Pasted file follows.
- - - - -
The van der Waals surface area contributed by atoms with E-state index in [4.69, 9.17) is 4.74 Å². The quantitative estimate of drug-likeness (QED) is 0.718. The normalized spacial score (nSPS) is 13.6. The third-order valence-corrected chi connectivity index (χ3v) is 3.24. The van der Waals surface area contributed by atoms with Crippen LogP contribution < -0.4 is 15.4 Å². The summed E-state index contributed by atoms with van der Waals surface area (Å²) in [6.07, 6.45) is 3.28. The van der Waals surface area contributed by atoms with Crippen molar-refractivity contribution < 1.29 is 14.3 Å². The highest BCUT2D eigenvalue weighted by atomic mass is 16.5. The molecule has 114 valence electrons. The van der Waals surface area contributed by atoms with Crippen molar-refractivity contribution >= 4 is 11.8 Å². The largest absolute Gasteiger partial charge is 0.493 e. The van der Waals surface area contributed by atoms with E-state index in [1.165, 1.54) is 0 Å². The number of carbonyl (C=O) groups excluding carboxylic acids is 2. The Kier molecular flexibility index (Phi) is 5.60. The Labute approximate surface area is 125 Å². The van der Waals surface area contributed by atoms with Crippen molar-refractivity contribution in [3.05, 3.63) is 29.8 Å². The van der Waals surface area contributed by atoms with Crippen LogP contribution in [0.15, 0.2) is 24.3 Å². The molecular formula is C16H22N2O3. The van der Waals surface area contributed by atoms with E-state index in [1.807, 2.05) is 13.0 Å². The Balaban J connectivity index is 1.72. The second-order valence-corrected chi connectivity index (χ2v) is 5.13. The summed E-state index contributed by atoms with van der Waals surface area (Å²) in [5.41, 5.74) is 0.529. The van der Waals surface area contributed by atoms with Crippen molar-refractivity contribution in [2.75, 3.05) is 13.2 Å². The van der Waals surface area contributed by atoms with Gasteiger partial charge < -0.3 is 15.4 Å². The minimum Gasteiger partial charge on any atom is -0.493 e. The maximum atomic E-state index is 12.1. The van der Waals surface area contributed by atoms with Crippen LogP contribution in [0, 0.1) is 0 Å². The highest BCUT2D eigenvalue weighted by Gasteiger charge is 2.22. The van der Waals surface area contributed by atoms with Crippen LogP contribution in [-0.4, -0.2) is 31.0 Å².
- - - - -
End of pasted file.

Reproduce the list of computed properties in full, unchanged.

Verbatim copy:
The van der Waals surface area contributed by atoms with E-state index in [4.69, 9.17) is 4.74 Å². The quantitative estimate of drug-likeness (QED) is 0.718. The normalized spacial score (nSPS) is 13.6. The third-order valence-corrected chi connectivity index (χ3v) is 3.24. The van der Waals surface area contributed by atoms with Crippen LogP contribution < -0.4 is 15.4 Å². The summed E-state index contributed by atoms with van der Waals surface area (Å²) in [6.07, 6.45) is 3.28. The van der Waals surface area contributed by atoms with Crippen molar-refractivity contribution < 1.29 is 14.3 Å². The highest BCUT2D eigenvalue weighted by atomic mass is 16.5. The molecule has 114 valence electrons. The van der Waals surface area contributed by atoms with Crippen molar-refractivity contribution >= 4 is 11.8 Å². The largest absolute Gasteiger partial charge is 0.493 e. The van der Waals surface area contributed by atoms with E-state index in [1.165, 1.54) is 0 Å². The number of carbonyl (C=O) groups excluding carboxylic acids is 2. The Kier molecular flexibility index (Phi) is 5.60. The Labute approximate surface area is 125 Å². The van der Waals surface area contributed by atoms with Crippen molar-refractivity contribution in [3.05, 3.63) is 29.8 Å². The van der Waals surface area contributed by atoms with Crippen LogP contribution in [0.15, 0.2) is 24.3 Å². The molecular formula is C16H22N2O3. The van der Waals surface area contributed by atoms with E-state index in [1.807, 2.05) is 13.0 Å². The Balaban J connectivity index is 1.72. The second-order valence-corrected chi connectivity index (χ2v) is 5.13. The summed E-state index contributed by atoms with van der Waals surface area (Å²) in [5.41, 5.74) is 0.529. The van der Waals surface area contributed by atoms with Crippen molar-refractivity contribution in [2.75, 3.05) is 13.2 Å². The van der Waals surface area contributed by atoms with Gasteiger partial charge < -0.3 is 15.4 Å². The minimum Gasteiger partial charge on any atom is -0.493 e. The maximum atomic E-state index is 12.1. The van der Waals surface area contributed by atoms with Crippen LogP contribution in [0, 0.1) is 0 Å². The highest BCUT2D eigenvalue weighted by Gasteiger charge is 2.22. The van der Waals surface area contributed by atoms with Crippen LogP contribution in [-0.4, -0.2) is 31.0 Å².